Starting Wednesday at 2 PM Eastern, MB Foster will demonstrate in a Webinar what Windows-based scheduling software should look like. The template for success comes from a strong jobstream management design: the one on HP 3000s.
3000 managers are making moves to Windows. It's been the most popular migration destination ever since HP announced it was leaving the 3000 space. Going to Linux is popular too, and the older generation of the Linux concept, Unix, had good scheduling software choices. Managers buy their own scheduler for all of these migration platforms, because what's included won't do anything close to what MPE delivers.
Over at the IT operations of Idaho State University, the scheduler that's recommended for the Banner/Ellucian ERP package under Unix has been installed. "We went with Automic's UC 4," said IT analyst John MacLerran. "That is the one recommended for use in Banner and it has worked quite well for us. We are currently on Solaris, with some Windows servers (for our report writer, named Argos), and Linux servers for the Oracle middleware servers. We will be moving the Solaris bits to Linux in the next 12 months or so, as we undergo a hardware refresh on our servers."
That's well and good for Unix or Linux sites, but Windows installations don't have such clean choices. MBF Scheduler is a selection that Measurement Specialties made a few years ago. That 3000 shop added Windows to its IT mix and needed 14,000 3000 jobs managed.
Terry Simpkins at Measurement Specialties has been devoted to Infor's MANMAN well beyond that vendor's ability to support the ERP app. Like other customers around the community, Simpkins and his team have compared MBF Scheduler to MPE's mature tools, and favorably. Sites like his don't need a separate Unix or Linux server for job scheduling, which is the usual way to keep Windows 2003 or 2012 on schedule.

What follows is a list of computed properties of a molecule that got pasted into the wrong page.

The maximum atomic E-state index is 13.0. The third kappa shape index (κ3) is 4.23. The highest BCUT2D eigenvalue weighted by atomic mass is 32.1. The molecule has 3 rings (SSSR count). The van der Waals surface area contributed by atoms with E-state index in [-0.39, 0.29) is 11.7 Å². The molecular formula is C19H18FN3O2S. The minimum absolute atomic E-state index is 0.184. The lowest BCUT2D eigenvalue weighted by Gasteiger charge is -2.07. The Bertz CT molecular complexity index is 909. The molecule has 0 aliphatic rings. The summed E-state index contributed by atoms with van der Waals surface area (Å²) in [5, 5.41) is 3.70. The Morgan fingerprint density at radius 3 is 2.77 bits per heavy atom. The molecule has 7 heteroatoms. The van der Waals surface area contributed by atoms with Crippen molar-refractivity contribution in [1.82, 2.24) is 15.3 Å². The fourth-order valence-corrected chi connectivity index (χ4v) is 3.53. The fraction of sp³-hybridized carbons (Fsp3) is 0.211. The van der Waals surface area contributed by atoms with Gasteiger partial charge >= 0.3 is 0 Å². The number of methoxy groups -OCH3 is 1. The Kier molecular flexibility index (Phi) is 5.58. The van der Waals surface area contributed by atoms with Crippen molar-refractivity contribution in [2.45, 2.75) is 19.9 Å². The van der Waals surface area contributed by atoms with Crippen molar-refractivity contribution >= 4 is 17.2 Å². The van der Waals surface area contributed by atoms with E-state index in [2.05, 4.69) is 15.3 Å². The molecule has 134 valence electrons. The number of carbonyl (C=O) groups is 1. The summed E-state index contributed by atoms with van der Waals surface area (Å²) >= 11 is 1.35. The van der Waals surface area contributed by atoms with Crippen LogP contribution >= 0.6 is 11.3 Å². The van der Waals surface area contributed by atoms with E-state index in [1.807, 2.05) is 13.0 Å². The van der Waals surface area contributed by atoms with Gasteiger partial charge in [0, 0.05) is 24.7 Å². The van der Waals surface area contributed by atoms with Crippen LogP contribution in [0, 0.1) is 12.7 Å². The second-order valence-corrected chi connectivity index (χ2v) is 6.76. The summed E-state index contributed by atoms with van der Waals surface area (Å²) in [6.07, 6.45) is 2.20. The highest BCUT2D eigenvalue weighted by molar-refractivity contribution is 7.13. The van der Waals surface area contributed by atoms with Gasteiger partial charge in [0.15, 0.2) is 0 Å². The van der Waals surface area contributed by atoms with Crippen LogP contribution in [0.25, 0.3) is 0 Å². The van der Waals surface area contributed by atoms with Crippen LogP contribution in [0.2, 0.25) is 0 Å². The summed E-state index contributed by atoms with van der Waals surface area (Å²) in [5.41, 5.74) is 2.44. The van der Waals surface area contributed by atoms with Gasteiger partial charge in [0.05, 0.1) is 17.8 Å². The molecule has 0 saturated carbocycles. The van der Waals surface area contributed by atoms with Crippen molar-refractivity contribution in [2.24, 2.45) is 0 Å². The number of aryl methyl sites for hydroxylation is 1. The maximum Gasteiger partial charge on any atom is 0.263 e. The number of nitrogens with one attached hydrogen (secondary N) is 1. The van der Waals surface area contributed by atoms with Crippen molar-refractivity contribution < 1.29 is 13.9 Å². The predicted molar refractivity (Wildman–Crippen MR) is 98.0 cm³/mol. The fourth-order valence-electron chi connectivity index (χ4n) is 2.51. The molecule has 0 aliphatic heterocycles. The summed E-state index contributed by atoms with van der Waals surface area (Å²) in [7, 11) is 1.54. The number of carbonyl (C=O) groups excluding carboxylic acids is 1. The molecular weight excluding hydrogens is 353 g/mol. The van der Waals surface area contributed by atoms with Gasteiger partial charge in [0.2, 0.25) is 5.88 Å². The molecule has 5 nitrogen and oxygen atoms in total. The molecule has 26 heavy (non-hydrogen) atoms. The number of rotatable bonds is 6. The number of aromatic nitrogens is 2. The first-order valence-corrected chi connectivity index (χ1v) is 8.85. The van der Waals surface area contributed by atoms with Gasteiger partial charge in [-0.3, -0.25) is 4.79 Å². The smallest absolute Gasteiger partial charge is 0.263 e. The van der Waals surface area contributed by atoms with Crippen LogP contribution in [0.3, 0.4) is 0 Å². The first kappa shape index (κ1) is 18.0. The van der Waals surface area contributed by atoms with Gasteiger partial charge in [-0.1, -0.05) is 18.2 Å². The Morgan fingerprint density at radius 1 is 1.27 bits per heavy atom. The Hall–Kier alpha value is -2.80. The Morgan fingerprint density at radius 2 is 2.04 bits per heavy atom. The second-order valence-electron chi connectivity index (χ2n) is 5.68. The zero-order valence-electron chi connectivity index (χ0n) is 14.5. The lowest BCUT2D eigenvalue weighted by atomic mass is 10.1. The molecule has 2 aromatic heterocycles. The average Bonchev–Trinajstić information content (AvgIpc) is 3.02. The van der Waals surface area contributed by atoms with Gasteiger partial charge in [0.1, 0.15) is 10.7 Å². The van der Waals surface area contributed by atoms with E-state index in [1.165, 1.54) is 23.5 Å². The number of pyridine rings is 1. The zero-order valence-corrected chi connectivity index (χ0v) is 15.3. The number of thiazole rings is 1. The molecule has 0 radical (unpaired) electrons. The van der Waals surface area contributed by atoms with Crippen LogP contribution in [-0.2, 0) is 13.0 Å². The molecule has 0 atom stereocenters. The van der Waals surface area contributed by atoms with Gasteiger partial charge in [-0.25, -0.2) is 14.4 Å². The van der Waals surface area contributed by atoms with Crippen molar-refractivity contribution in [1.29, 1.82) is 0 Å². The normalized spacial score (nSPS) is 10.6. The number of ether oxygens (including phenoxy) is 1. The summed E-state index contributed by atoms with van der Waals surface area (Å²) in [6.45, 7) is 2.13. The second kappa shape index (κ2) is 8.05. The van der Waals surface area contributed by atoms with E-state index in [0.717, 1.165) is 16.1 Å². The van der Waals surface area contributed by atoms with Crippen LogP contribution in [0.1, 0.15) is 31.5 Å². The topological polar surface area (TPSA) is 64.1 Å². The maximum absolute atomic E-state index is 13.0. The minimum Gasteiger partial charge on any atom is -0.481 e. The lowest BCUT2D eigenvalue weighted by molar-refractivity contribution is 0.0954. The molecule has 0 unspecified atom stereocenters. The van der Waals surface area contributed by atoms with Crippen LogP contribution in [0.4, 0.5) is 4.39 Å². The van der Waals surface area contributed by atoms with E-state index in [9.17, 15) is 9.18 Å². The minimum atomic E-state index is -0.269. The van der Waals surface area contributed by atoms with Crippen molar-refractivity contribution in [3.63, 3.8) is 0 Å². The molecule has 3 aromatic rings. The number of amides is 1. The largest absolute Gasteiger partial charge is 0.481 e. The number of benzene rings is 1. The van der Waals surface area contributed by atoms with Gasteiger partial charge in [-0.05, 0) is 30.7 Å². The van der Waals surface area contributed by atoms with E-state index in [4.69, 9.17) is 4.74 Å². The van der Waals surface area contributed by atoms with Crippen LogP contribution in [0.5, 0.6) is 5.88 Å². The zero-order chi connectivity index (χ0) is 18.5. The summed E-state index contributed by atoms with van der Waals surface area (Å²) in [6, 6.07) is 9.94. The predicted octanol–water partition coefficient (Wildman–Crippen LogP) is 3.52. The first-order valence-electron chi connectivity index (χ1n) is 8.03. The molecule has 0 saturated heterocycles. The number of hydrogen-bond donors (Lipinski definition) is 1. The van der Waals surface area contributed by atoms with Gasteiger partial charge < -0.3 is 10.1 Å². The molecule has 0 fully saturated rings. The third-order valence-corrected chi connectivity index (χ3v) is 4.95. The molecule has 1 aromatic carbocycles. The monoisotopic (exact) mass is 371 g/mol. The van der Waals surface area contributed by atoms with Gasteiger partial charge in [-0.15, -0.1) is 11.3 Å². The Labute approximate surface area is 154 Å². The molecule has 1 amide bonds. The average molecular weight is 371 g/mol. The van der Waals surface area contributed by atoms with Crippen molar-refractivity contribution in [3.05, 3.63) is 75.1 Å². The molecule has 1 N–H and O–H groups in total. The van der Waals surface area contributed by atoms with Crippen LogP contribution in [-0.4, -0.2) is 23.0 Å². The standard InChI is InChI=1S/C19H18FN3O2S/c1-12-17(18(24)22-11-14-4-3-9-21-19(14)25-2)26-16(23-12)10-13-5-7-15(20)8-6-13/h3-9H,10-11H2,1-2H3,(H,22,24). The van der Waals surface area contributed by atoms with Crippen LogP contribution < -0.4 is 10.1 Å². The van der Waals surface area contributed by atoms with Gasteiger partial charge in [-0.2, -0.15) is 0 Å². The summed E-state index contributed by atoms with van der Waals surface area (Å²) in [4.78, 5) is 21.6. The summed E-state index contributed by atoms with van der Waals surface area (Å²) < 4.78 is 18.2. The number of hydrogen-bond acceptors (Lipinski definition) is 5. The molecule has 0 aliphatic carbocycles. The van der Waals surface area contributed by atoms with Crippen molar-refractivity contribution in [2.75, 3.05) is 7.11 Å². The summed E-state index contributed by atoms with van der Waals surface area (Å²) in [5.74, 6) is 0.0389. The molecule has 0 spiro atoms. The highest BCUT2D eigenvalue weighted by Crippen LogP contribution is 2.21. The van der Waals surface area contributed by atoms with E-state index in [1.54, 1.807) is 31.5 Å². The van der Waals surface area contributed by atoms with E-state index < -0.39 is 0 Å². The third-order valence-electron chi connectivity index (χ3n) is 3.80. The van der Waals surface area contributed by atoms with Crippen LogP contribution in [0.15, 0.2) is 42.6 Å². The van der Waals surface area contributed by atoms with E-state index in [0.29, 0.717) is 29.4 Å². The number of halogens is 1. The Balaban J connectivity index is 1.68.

At Measurement Specialities, for example, the IT pro who handles scheduling never sees the HP 3000. But enterprise server-born concepts such as job fences are tools at that IT pro's command.
Job listings, known as standard lists (STDLISTs), are common to both the 3000 and Windows environment, and MBF Scheduler was built to provide the best of both 3000 and Windows worlds. The software's got its own STDLIST reviewer, integrated with a scripting language called MBF-UDAX.
At Idaho State, a scheduler that would work with an Eloquence-Unix-PowerHouse mix was an early migration target. Before that PowerHouse project shifted to the Banner ERP, a third-party scheduler filled the university's requirement sheet. It was written for Unix, not Windows. The university's MacLerran reported that the Unix scheduler looked good because it looked like MPE/iX scheduling.
We investigated BatchQue+, from Corporate Practical Solutions (grepit.com). One of the nice things about BQ+ was that you could set up different job queues that could be used to prioritize and categorize batch jobs, similar to the job queue mechanism in MPE. Also, BQ+ was one of the only products that had an Operator-type interface for management of the queues. That meant our console operator could see what was executing in batch and which queue it was in, as well as which jobs were waiting in the queue — very much like MPE showjob commands.